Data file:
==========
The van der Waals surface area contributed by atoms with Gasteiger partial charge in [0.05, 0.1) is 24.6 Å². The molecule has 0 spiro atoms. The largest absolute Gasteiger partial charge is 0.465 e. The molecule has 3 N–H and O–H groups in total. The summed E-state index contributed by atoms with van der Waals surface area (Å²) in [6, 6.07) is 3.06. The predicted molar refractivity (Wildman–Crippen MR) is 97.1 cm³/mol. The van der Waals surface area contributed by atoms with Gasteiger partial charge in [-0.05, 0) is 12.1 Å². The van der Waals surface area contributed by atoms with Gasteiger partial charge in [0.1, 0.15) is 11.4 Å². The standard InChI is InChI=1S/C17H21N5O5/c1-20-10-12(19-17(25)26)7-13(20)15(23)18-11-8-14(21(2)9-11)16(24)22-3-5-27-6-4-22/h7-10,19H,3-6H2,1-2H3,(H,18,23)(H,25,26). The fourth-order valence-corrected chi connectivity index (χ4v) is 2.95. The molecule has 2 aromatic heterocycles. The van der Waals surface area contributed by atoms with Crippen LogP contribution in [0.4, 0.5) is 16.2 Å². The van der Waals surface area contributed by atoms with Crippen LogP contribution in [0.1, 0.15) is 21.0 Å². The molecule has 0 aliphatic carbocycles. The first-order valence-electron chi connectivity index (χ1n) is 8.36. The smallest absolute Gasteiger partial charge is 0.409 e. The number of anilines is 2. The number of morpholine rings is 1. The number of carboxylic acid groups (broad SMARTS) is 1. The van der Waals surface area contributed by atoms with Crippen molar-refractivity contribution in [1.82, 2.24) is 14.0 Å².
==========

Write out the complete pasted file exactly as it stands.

The van der Waals surface area contributed by atoms with Gasteiger partial charge in [0.05, 0.1) is 24.6 Å². The molecule has 0 spiro atoms. The largest absolute Gasteiger partial charge is 0.465 e. The molecule has 3 N–H and O–H groups in total. The summed E-state index contributed by atoms with van der Waals surface area (Å²) in [6, 6.07) is 3.06. The predicted molar refractivity (Wildman–Crippen MR) is 97.1 cm³/mol. The van der Waals surface area contributed by atoms with Gasteiger partial charge in [-0.05, 0) is 12.1 Å². The van der Waals surface area contributed by atoms with Gasteiger partial charge in [0.1, 0.15) is 11.4 Å². The standard InChI is InChI=1S/C17H21N5O5/c1-20-10-12(19-17(25)26)7-13(20)15(23)18-11-8-14(21(2)9-11)16(24)22-3-5-27-6-4-22/h7-10,19H,3-6H2,1-2H3,(H,18,23)(H,25,26). The fourth-order valence-corrected chi connectivity index (χ4v) is 2.95. The molecule has 2 aromatic heterocycles. The van der Waals surface area contributed by atoms with Crippen LogP contribution in [0.4, 0.5) is 16.2 Å². The van der Waals surface area contributed by atoms with Crippen LogP contribution in [0.1, 0.15) is 21.0 Å². The molecule has 0 aliphatic carbocycles. The first-order valence-electron chi connectivity index (χ1n) is 8.36. The smallest absolute Gasteiger partial charge is 0.409 e. The number of anilines is 2. The number of morpholine rings is 1. The number of carboxylic acid groups (broad SMARTS) is 1. The van der Waals surface area contributed by atoms with Crippen molar-refractivity contribution in [1.82, 2.24) is 14.0 Å².